Growth of the Australian helicopter sector, safety concerns and CASA's strategy to improve safety
Thank you, Mr Richard Tudge for inviting me to address this gathering on behalf of CASA and thanks to all of you for giving up valuable time to consider safety matters in a forum such as this.
As I see it, this is a great opportunity to share information and knowledge with some of the Australia’s leading helicopter engineering and airworthiness personnel at a time when the helicopter sector has and continues to, exceed the growth rate of all other sectors of Australian aviation.
Helicopters are a key element in the development of Australia and have served our community well. If you think in broad scope, there is not a sphere of life that is not touched by this sector—i.e. general transport, agricultural operations, fire fighting and flood relief, medical transport and mineral resource development including off-shore petro-chemical operations, which have all the indications of becoming the next 'big thing' in Australia as gas and oil fields will need increasingly to be supported off the coast of Australia.
At present helicopters make up 13 per cent of the approximately 14,800 aircraft on the CASA Aircraft Register. Helicopter numbers have almost doubled in 10 years in Australia – from 1,034 in 2002 to 1,975 in mid-August 2012 – and they will double again, in perhaps as early as seven years as a result of the accelerating rate of growth generated by the demands from Asia for Australia’s energy and mineral resources.
Further, there is 21 per cent annual growth of the twin-engine fleet, which is nearly three times more than the annual growth rate of the single-engine fleet, which is 8 per cent. This means that while the current rapid increase in the number of helicopters in Australia – outstripping all predictions—will now not only continue, but will come increasingly to involve heavier and more complex machines.
On the world stage, Australia is rated 6th and New Zealand 10th for helicopter totals. Looking comparatively at Asia, there are very few helicopters—China, whilst showing signs of rapid growth, currently has only 150, Thailand and Malaysia total less than 100, and PNG about 200. India (again another area of high potential growth) has less than 300. So, when it comes to helicopter numbers, Australia is clearly a leading aviation nation in this part of the world.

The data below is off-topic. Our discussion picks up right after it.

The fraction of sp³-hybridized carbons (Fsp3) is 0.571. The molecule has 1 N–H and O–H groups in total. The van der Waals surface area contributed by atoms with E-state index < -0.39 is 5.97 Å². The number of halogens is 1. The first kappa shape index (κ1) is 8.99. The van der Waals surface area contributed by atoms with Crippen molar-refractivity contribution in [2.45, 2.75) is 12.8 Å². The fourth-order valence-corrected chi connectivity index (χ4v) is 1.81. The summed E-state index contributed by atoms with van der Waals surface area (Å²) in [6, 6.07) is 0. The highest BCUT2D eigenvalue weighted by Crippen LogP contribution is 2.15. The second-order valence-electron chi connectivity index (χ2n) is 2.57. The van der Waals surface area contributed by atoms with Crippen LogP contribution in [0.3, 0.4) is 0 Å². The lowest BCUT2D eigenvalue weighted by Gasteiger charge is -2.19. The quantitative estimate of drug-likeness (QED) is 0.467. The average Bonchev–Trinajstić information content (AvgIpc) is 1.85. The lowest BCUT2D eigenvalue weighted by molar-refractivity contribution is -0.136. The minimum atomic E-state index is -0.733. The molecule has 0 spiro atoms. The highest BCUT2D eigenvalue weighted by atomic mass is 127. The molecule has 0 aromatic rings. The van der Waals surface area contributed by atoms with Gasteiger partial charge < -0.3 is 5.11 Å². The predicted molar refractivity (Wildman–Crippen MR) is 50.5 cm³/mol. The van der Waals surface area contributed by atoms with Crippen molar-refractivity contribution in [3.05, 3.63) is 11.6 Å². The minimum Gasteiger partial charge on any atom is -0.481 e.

Safety issues and concerns
Helicopter safety is at once similar, and yet uniquely different, to fixed-wing safety. It has its own distinct characteristics, but there are many similar underlying trends.
Due to the technical complexity of helicopters and the rapid growth rates mentioned above, particularly in the off shore passenger and emergency medical transport fields, it is widely recognised that significant improvements in the safety of certain kinds of operations are needed.
In this regard there have been notable improvements over the past decade. However, the latest ATSB report on Aviation Occurrence Statistics between 2002 and 2011 still reveals that the accident rate in helicopters engaged in any type of operation is higher than that for aeroplanes performing the same type of operation. This ranges from 1.2 times more accidents in aerial work, up to 2.5 times more in flying training.
When general aviation aeroplanes and helicopters were compared, using pooled data, between 2002 and 2010, general aviation helicopters had an accident rate of about 122 per million hours flown (293 accidents for about 2.4 million hours flown) and general aviation aeroplanes had about 92 accidents per million hours flown (820 accidents for about 8.9 million hours flown). This represents an accident rate in general aviation helicopters that is about 1.3 times higher than general aviation aeroplanes.
Overall, even though they account for only 13 per cent of the Australian civil fleet, helicopters were involved in about 36 per cent of all accidents in general aviation in the last 10 years—and 47 per cent of all fatal accidents.
As with aeroplanes, despite helicopters’ unique operational characteristics, they share the same hierarchy of risk. The evidence shows that private flying is the most risky, for both aeroplanes and helicopters, followed by flying training, aerial work and charter. It’s a fact, unfortunately, that helicopters have distinctly higher fatal accident rates in most categories.